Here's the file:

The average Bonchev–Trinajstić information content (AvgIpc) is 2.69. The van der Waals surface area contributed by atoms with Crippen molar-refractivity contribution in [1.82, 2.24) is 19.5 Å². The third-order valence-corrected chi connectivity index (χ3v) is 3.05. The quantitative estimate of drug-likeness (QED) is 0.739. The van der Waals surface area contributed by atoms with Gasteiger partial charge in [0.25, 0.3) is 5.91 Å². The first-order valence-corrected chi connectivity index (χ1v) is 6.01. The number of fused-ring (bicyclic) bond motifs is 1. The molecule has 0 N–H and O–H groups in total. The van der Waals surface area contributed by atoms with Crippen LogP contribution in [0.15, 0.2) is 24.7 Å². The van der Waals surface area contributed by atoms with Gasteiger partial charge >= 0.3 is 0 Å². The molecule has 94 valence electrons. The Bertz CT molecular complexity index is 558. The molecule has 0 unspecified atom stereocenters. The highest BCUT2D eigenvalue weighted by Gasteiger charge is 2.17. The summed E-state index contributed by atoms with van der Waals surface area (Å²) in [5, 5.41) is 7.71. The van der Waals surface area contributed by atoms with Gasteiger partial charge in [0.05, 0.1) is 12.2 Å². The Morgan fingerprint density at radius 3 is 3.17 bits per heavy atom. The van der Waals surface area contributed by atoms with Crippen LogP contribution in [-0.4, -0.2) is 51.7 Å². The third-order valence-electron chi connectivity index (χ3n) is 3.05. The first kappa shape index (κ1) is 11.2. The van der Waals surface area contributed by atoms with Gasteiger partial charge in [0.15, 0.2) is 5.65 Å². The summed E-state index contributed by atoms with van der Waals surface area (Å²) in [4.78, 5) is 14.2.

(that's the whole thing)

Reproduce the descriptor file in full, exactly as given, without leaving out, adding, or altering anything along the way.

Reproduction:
The average Bonchev–Trinajstić information content (AvgIpc) is 2.69. The van der Waals surface area contributed by atoms with Crippen molar-refractivity contribution in [1.82, 2.24) is 19.5 Å². The third-order valence-corrected chi connectivity index (χ3v) is 3.05. The quantitative estimate of drug-likeness (QED) is 0.739. The van der Waals surface area contributed by atoms with Gasteiger partial charge in [0.25, 0.3) is 5.91 Å². The first-order valence-corrected chi connectivity index (χ1v) is 6.01. The number of fused-ring (bicyclic) bond motifs is 1. The molecule has 0 N–H and O–H groups in total. The van der Waals surface area contributed by atoms with Crippen LogP contribution in [0.15, 0.2) is 24.7 Å². The van der Waals surface area contributed by atoms with Gasteiger partial charge >= 0.3 is 0 Å². The molecule has 94 valence electrons. The Bertz CT molecular complexity index is 558. The molecule has 0 unspecified atom stereocenters. The highest BCUT2D eigenvalue weighted by Gasteiger charge is 2.17. The summed E-state index contributed by atoms with van der Waals surface area (Å²) in [5, 5.41) is 7.71. The van der Waals surface area contributed by atoms with Gasteiger partial charge in [0.05, 0.1) is 12.2 Å². The Morgan fingerprint density at radius 3 is 3.17 bits per heavy atom. The van der Waals surface area contributed by atoms with Crippen LogP contribution in [-0.4, -0.2) is 51.7 Å². The third-order valence-electron chi connectivity index (χ3n) is 3.05. The first kappa shape index (κ1) is 11.2. The van der Waals surface area contributed by atoms with Gasteiger partial charge in [0.15, 0.2) is 5.65 Å². The summed E-state index contributed by atoms with van der Waals surface area (Å²) in [4.78, 5) is 14.2.